Any typical form of motor sport is a demanding ask on your car, as you push it to the absolute limits of its designed purpose and beyond, in races that usually last around 10 or 15 laps. But take that one step further and attempt to pound a race circuit for three hours, with only one pit stop, and you are dealing with a whole new level of parameters. No longer are you focusing on making a car as fast as your budget will allow, instead factors like reliability and economy come into play. You will have heard that old saying, ‘to finish first, first you must finish’, well it was undoubtedly an enduro racer who came up with it.
For Auckland-based Golden Homes Racing, this is a challenge that has seen its E30 M3 rebuilt from the ground up in preparation for a full assault on the South Island Enduro Series, a four-round championship boasting some pretty serious competition, and a very big prize purse for New Zealand motor sport. The M3 has competed in the series before, firstly running the original 2.3-litre M3 four-cylinder engine, and then a 2.5 six-cylinder before its last guise, a 3.2-litre from an E46 M3 engine that powered them to first place in the 2011 championship.
Despite the win, it just wasn't performing as they had hoped, as co-driver and builder Rob explains: “For this rebuild we decided to go back to the four-cylinder and turbocharge it, to get the power we wanted from the 3.2 motor would have made it too unreliable.” The guys were also running an H-pattern gearbox, something very rare within the series that can cost you upwards of half a second a lap versus a car fitted with a sequential box. So they decided to sit last season out and strip the shell bare to start from scratch. The end result is one of the best-prepared and best-presented race cars in New Zealand.
To address the reliability issues suffered with the 3.2 E46 M3 engine, the team reverted back to the original 2.3-litre E30 M3 power plant but decided to run boost through it. To stay in class 2 that also meant destroying it to bring the capacity down to 2.0 litres, the maximum allowed with a turbo. But that didn’t mean it would be any type of shrinking violet, as the small-capacity M3 engine now boasts a full list of top-of-the-line parts from brands like CP, Arrow Precision, VAC, and ARP. The head also received a set of custom cams, VAC dual-valve springs, ARP 2000 head studs, a shim under bucket/solid lifter kit, stainless 39mm intake valves, Severe Duty alloy 33mm exhaust valves and titanium valve retainers.
The result is a 300kW 2.0-litre that is lighter than the old engine as well as making more power and torque. Sure, the engine specs would allow much more power, but the interesting thing about building an endurance car is factoring in economy. With only a single pit stop in three hours of circulating, and a maximum fuel capacity of 120 litres, the car’s thirst becomes a major limiting factor in its ability to perform. So while the fully built motor would happily take huge amounts of boost and push power figures well beyond the current 300kW at the rear wheels, it would also run out of fuel and never finish a race.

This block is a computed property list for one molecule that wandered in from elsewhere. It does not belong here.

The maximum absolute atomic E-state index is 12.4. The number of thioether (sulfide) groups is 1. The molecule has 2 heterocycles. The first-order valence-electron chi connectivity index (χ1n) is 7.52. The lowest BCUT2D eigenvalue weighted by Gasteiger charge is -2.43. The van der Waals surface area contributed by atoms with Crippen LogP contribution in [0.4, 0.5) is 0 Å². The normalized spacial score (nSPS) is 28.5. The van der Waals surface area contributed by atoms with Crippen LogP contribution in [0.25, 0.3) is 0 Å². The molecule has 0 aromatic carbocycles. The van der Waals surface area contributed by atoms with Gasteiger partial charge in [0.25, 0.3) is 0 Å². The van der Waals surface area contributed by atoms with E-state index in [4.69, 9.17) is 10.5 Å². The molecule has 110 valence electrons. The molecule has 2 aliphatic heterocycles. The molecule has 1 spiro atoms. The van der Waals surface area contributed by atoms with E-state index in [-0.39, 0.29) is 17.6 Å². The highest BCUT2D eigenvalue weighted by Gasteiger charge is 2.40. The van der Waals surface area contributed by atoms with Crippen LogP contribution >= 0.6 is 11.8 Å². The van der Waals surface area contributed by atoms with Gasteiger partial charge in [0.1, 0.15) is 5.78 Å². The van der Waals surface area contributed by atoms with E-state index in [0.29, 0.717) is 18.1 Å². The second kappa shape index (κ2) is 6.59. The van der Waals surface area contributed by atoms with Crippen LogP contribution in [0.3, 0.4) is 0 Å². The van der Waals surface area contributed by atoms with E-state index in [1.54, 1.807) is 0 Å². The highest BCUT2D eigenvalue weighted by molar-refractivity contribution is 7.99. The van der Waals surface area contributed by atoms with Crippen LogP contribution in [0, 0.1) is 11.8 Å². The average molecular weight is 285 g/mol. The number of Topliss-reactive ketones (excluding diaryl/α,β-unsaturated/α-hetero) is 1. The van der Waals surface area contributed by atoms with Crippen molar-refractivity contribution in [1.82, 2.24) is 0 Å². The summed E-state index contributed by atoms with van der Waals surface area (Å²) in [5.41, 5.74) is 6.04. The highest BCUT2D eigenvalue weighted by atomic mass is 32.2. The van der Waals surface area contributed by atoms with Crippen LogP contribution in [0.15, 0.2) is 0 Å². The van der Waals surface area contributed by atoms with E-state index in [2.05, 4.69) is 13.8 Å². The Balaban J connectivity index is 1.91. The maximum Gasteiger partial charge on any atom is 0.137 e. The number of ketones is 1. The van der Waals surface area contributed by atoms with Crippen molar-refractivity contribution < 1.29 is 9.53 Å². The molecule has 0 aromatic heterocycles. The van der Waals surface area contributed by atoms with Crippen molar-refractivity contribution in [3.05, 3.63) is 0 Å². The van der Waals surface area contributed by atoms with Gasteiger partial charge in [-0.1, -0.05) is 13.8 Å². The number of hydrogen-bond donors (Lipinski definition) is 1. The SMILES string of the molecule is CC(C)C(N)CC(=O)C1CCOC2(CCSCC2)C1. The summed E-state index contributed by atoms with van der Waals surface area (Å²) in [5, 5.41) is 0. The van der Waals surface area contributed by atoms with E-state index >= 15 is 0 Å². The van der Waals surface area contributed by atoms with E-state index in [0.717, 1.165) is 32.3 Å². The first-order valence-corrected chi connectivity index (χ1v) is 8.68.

While dealing with limiting performance factors, the team went to extreme lengths to improve every other contributing aspect via things like weight, which builder Rob has minimized at every available opportunity. All the glass has been replaced with polycarbonate Lexan and all bolt-on panels were reproduced in carbon fibre or, in the bumpers’ case, with carbon/Kevlar for added strength. With a Peterson dry sump system installed the weight of the amount of hose required would start to add up, especially when wet, and this prompted the team to run Kevlar hose throughout, at considerable cost — it’s around $100 per foot, you do the maths. But it’s the careful consideration of factors like this that slashed the kerb weight a full 300kg over a showroom-spec M3, with the Golden Holmes Racing M3 sitting at 1000kg ready to race.
When it came to suspension the team wound the clock back to a time when the E30 M3 was king, and raced throughout the world at the highest levels of tin-top racing in a class known as DTM. Every piece of the suspension apart from the coilovers is either a genuine DTM item sourced from the far reaches of Europe, or if it wasn’t available, recreated here in New Zealand from jigs built from real DTM parts. Even the struts, which have centre-locking hubs, are cast replicas of the real-deal DTM items. Why try to reinvent the wheel, when big-budget factory-backed teams from the late 1980s/early ’90s spent millions developing the chassis — all the hard yards have been done. The only brand-new technology in the suspension are the top-spec Proflec coilovers, and in-cabin adjustable blade-type sway bars.
We could sit here all day talking about the technical aspects of the build, but what first grabs anyone’s attention when looking at the M3 is the level of detail built into the chassis. Every part has been hand finished, polished or coated, and even the carbon panels were finished by one of the best car painters in the game. The attention Rob has poured into the chassis over the past year would easily make it a stand-out on the show scene, and it would probably collect a swag of awards. But that is not why it has been built, the team has a job to do, and even constructed a purpose-built enclosed trailer which, as you read this, is heading to Christchurch ready for the opening round of the championship at Teretonga Raceway. It is here that the team will put to the test those years of planning and months of painstaking work. Only time will tell if it’s all paid off, but we will keep you up to date with how their season pans out in coming issues of the magazine.